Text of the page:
Health and longevity are keeping people in the work force longer, but financial reasons are also a driving factor. According to a 2003 survey conducted for the Employee Benefit Research Institute, 70 percent of older baby boomers and 73 percent of younger ones expect to continue to work in post-retirement jobs. Many are staying in the work force to prepare for a time when they can no longer work. "People have not put enough money away in order to live comfortably; so, in many cases, they are forced to go back [to work] and do something," says Stuart Taylor, co-founder of Your New Career Inc., a career counseling firm in Menlo Park, California, that caters largely to older people.
Careerwise, Don Salatich, 58, has experimented with everything. He spent several years designing turbines for jet engines at GM, worked as an executive for a brush manufacturing company, and even operated a hot-air balloon business. After a lifetime of work, Salatich was mentally ready to retire, but the decline in the stock market took away all hopes of being able to do so and still live comfortably. In search of financial security, he gave real estate a shot, but things didn't click until he tried his hand at scooping ice cream.
In 1997, Salatich discovered Cold Stone Creamery when he and his wife stopped for dessert during a road trip. "In my world, no day is complete without ice cream," he says. "I walked in, and they were making freshly baked waffle cones. That aroma just grabbed me."
Six years after that fateful trip, the aroma still hadn't loosened its grip. He gave into temptation and purchased two Cold Stone franchises in 2003. Sure of his decision, he decided to relocate from Cincinnati to Indianapolis to get good locations. He also made a significant financial investment, with one store alone amounting to $290,000 in startup costs. "I have two passions in life: golf and Cold Stone," he says. "At my age, I knew I couldn't succeed at golf, but I had a great shot at succeeding with Cold Stone. So we went ahead and got involved with two franchises."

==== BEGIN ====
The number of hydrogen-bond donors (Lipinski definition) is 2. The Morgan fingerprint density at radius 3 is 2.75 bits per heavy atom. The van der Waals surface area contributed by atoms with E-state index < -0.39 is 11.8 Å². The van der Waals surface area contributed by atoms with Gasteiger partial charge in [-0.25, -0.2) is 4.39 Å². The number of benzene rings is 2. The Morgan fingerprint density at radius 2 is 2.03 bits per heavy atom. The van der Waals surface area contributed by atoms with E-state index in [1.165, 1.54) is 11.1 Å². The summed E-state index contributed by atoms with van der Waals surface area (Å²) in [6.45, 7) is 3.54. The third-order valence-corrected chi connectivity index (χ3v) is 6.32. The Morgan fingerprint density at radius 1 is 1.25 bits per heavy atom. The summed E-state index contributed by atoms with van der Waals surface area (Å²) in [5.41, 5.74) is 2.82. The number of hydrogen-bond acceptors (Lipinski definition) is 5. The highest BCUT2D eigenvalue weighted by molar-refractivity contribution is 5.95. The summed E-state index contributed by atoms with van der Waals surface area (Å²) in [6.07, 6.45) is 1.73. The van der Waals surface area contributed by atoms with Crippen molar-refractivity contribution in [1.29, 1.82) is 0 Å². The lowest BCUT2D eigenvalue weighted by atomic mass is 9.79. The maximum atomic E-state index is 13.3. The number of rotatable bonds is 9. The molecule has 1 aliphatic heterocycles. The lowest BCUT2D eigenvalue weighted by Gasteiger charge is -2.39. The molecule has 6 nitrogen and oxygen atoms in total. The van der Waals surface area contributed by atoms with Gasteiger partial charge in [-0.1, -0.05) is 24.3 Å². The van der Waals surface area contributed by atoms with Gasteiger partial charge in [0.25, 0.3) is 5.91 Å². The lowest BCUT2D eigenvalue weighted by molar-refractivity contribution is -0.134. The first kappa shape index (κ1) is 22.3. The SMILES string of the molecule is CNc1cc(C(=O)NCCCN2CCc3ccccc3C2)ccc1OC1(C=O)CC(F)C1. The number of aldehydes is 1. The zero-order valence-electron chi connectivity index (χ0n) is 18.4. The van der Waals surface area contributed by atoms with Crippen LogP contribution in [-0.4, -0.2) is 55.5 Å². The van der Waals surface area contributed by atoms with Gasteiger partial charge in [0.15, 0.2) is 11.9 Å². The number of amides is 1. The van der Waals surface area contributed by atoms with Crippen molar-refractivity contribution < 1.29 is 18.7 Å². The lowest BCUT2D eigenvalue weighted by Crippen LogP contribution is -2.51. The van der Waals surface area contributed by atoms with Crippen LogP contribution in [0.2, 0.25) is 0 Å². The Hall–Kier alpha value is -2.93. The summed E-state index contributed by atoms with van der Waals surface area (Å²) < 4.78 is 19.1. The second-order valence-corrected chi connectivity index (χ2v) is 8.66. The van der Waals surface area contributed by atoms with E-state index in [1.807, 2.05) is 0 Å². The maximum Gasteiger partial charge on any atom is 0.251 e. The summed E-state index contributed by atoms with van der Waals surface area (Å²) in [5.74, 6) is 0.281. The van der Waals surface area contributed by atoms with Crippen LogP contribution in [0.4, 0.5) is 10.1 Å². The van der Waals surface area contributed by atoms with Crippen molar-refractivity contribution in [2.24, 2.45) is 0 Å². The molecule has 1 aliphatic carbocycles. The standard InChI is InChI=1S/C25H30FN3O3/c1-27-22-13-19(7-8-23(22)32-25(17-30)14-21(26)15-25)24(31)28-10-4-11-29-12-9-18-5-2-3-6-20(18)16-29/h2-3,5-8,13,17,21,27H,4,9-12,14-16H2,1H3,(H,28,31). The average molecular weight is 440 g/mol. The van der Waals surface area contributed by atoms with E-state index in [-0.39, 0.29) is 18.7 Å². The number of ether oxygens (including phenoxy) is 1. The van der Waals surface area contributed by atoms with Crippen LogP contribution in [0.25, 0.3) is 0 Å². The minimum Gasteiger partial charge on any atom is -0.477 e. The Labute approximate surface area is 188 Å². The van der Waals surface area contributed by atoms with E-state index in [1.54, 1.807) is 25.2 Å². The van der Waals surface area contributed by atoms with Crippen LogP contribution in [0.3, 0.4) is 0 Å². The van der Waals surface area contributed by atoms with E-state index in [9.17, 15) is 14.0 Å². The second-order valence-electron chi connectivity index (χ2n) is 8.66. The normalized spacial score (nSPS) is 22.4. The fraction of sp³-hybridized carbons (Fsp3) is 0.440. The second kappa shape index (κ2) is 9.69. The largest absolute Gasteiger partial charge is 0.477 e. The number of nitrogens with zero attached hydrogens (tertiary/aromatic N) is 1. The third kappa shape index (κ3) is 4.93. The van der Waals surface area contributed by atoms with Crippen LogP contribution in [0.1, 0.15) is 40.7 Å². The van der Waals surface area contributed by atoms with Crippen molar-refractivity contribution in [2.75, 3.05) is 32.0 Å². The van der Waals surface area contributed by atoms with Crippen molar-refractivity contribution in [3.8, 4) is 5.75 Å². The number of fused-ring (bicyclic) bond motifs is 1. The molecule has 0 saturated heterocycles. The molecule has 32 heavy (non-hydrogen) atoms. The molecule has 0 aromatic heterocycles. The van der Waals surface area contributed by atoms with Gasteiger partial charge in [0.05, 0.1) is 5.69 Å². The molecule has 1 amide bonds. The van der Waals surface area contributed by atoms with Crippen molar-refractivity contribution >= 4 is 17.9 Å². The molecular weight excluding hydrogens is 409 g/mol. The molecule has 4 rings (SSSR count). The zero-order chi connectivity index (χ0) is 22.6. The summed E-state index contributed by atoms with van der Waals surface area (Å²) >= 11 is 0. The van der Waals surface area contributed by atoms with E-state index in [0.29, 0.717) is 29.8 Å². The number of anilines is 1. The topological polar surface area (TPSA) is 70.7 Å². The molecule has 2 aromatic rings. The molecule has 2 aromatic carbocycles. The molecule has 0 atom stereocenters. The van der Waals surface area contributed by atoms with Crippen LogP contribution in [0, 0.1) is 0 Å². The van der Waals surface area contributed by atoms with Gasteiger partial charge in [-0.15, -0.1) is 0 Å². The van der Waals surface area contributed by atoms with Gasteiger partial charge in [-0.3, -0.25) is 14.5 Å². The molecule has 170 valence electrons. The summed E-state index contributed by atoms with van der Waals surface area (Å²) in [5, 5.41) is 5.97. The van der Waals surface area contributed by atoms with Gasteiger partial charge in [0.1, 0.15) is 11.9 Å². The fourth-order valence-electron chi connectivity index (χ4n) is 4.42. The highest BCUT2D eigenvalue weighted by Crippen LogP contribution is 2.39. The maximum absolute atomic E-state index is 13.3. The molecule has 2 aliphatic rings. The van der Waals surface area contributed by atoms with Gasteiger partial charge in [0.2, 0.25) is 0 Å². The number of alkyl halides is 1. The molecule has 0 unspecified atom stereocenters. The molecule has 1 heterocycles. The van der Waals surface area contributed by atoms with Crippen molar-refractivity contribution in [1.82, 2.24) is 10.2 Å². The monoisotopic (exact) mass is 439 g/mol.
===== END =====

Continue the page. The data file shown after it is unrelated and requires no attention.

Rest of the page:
Salatich hopes the franchise will ensure a secure retirement, putting him and his wife back in control of their destiny. "I look forward to the day I can say 'I'm retired,'" he says. "This is an investment we hope will provide us with what we need in the future so we can retire comfortably."
Never Too Late
Those who fear that 50 is too late to buy a franchise may want to think again. Age is not an accurate representation of your energy or ability to succeed. A recent study conducted by the National Council on the Aging found one-third of Americans in their 70s consider themselves middle-aged. "People who are 68 can be all over the map," says Taylor. "Some have the vitality of a 22-year-old, and [others] have no vitality."
The Joneses, Weinberg and Salatich all agree that getting off to a late start was actually an advantage. "At 50, you're much more realistic," says Weinberg. "You have many more tools in your arsenal if you've been in the business world for those preceding 30 years."
These franchisees are going strong. The Joneses don't plan to stop at one franchise. They hope that in five years, they'll be able to start looking for a second franchise. Eventually, Weinberg will turn his franchise over to his son, move to the South with his wife, and try retirement again. Salatich's future will be filled with ice cream. He plans to hire a general manager to run three locations while he and his wife focus on planning, marketing and possible expansion.
One thing is for sure: Even after the age of 50, it's never too late to take a leap of faith and begin again. "You've heard people say, and you've maybe said yourself 'If I had only known this when I was younger, I would have done things differently,'" says Dan Jones. "In a way, this was kind of that chance."